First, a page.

Just as I was going to write about the fact that not a whole lot was happening before the trade deadline, I check the news and one big deal has happened since I left work. The Reds (as everyone expected) continue their eventual fire sale by trading Jose Guillen to Billy Beane’s A’s for Aaron Harang, Joe Valentine, and Jeff Bruksch. With Rich Harden proving he can pitch at the major league level, Harang became expendable. Joe Valentine looked like he was going to be a top notch reliever, but has really struggled in AAA this year. Guillen has really had a break out year, and Was in the middle of the mess when Bob Boone had to shuffle him, Dunn, Kearns, and Griffey around when Griffey was playing. Guillen doesn’t completely fit the Beane mold (17/63 BB/K ratio) as far as patience at the plate, but he does have the total package hitting wise, and has amassed an impressive 1.013 OPS. Oakland needs a ton of help in the outfield, so this will be another deal that will probably precede another nice second half run by the A’s.
The deal that’s still floating around as a block buster is Juan Gonzalez going to the Kansas City Royals. If this deal happens, it will be interesting seeing Carlos Beltran setting the table for Juan Gon, unless of course he’s part of the deal (which would defeat the purpose).
Aaron Gleeman came through with another excellent write up on the the Red Sox bullpen. I agree with him completely, and I’m going to ride his coat tails and segue into a similar discussion on the statistic called the save. I’ve always told people that most managers no longer use their bullpen correctly, and that the save was a useless statistic. Most of my mainstream friends would just nod, and then roll their eyes, pretty much saying “Whatever, Brian.”
For anyone interested in baseball history, Bill James’ Historical Baseball Abstract is the best single source I’ve ever read. In the section where he lists his top 100 pitchers, he ranks Dennis Eckersley twenty second, but goes on to question Eck winning the 1992 MVP. In this write up, he also goes on to list the top 10 most valuable relief seasons ever, of which Tiger John Hiller’s 1973 season ranks as the best.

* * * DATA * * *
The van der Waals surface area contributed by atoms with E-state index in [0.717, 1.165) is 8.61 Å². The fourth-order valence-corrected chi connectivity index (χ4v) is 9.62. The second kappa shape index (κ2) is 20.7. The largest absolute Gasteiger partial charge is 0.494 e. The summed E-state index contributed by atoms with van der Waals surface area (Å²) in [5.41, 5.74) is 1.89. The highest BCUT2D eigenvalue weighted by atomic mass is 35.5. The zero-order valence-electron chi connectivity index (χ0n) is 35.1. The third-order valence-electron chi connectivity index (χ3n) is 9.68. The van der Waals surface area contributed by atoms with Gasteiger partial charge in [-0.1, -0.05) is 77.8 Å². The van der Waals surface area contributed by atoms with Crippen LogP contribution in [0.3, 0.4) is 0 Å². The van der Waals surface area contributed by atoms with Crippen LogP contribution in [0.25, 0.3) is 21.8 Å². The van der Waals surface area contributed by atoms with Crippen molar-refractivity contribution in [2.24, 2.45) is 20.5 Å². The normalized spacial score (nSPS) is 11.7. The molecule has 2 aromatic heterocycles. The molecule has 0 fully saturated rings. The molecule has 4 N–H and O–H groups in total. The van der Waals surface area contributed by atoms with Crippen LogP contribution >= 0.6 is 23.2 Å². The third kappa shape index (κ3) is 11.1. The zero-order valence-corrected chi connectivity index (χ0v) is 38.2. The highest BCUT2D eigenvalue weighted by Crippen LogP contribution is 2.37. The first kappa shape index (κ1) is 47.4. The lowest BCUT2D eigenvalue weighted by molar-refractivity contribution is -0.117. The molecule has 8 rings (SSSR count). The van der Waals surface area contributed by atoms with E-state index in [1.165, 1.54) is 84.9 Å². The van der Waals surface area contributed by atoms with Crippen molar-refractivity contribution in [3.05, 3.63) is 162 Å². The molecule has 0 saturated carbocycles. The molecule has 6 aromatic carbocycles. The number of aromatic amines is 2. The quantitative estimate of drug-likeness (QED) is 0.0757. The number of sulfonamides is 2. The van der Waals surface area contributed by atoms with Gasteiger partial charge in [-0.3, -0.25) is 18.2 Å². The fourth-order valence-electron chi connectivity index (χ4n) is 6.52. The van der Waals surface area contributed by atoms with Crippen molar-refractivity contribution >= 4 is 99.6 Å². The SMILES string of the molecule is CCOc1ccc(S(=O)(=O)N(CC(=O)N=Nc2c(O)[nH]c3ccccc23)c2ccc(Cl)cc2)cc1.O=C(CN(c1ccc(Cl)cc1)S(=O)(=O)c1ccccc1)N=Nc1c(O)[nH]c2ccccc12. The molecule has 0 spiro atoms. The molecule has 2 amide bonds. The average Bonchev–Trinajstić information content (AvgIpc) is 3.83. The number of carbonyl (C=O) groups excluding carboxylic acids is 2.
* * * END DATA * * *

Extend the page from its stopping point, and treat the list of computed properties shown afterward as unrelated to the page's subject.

Most people would check out Hiller’s numbers for the year, and immediately go for the save column. During that season, he racked up 38 saves. Not bad, but in contrast, during 2002, 9 players had more then 38 saves, and one player had exactly 38 saves. 38 saves would rank him tied for 81st for most saves in a season, even though it was a single season record at the time. How could Hiller possibly have the most valuable relief season of the year, much less the most valuable season ever?
First, he threw in 125 1/3 innings. Of the players in 2002 who had more saves then Hiller, Bill Koch led all of them with 93 1/3, which was by far a career high for his four year career. That’s almost 35% percent more innings then the TOP guy.
Second, he had an impressive ERA+ of 285. Only Troy Percival, with a 226, even came close. Nobody else even topped 200.
Finally, in a lot games he threw more then one inning, and didn’t always come in to pitch ninth. On May 20, 1973, Hiller threw the final 3 1/3 innings with a two run lead and only gave up one hit in getting one of his saves. Less then a week later, he did it again, going 3 1/3 with the same result, but with a three run lead. On July 27, 1973, Hiller threw 3 2/3 innings, giving up one run on two hits, but the key was Hiller came in while the Tigers were down, and held the Red Sox so the Tigers could come back and win the game. He then threw three more innings the very next day in getting another save.
In total John Hiller threw three or more innings for 6 of his saves and 5 of his wins, the longest of which was a five inning outing on August 21, 1973. You’d be hard pressed to find one or two three inning games for your top closers today. What John Hiller allowed his managers (Billy Martin and Joe Schultz) to do that year was use him whenever he was NEEDED. Not just in the ninth when up by three runs or less.